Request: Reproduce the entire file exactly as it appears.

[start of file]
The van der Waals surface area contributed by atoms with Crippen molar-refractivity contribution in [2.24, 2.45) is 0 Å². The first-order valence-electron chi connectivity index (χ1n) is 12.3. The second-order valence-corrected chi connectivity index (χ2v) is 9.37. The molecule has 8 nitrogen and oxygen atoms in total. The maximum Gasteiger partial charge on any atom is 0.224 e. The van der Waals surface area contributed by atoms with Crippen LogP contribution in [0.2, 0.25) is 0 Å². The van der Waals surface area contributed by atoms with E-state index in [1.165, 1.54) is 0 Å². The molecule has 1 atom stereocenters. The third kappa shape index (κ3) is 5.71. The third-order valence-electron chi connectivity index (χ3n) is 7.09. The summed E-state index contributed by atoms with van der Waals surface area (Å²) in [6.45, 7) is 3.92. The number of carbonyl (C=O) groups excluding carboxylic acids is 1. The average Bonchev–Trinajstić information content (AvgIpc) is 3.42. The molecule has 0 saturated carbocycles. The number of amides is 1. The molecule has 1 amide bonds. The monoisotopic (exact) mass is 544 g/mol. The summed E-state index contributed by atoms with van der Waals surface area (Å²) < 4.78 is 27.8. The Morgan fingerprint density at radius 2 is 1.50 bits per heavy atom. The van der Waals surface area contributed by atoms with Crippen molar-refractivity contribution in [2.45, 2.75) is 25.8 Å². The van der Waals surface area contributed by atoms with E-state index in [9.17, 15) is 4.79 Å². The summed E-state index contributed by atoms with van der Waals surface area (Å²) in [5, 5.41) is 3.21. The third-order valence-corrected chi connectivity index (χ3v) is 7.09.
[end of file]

The van der Waals surface area contributed by atoms with Crippen molar-refractivity contribution in [2.24, 2.45) is 0 Å². The first-order valence-electron chi connectivity index (χ1n) is 12.3. The second-order valence-corrected chi connectivity index (χ2v) is 9.37. The molecule has 8 nitrogen and oxygen atoms in total. The maximum Gasteiger partial charge on any atom is 0.224 e. The van der Waals surface area contributed by atoms with Crippen LogP contribution in [0.2, 0.25) is 0 Å². The van der Waals surface area contributed by atoms with E-state index in [1.165, 1.54) is 0 Å². The molecule has 1 atom stereocenters. The third kappa shape index (κ3) is 5.71. The third-order valence-electron chi connectivity index (χ3n) is 7.09. The summed E-state index contributed by atoms with van der Waals surface area (Å²) in [6.45, 7) is 3.92. The number of carbonyl (C=O) groups excluding carboxylic acids is 1. The average Bonchev–Trinajstić information content (AvgIpc) is 3.42. The molecule has 0 saturated carbocycles. The number of amides is 1. The molecule has 1 amide bonds. The monoisotopic (exact) mass is 544 g/mol. The summed E-state index contributed by atoms with van der Waals surface area (Å²) < 4.78 is 27.8. The Morgan fingerprint density at radius 2 is 1.50 bits per heavy atom. The van der Waals surface area contributed by atoms with Crippen molar-refractivity contribution in [2.45, 2.75) is 25.8 Å². The van der Waals surface area contributed by atoms with E-state index in [9.17, 15) is 4.79 Å². The summed E-state index contributed by atoms with van der Waals surface area (Å²) in [5, 5.41) is 3.21. The third-order valence-corrected chi connectivity index (χ3v) is 7.09.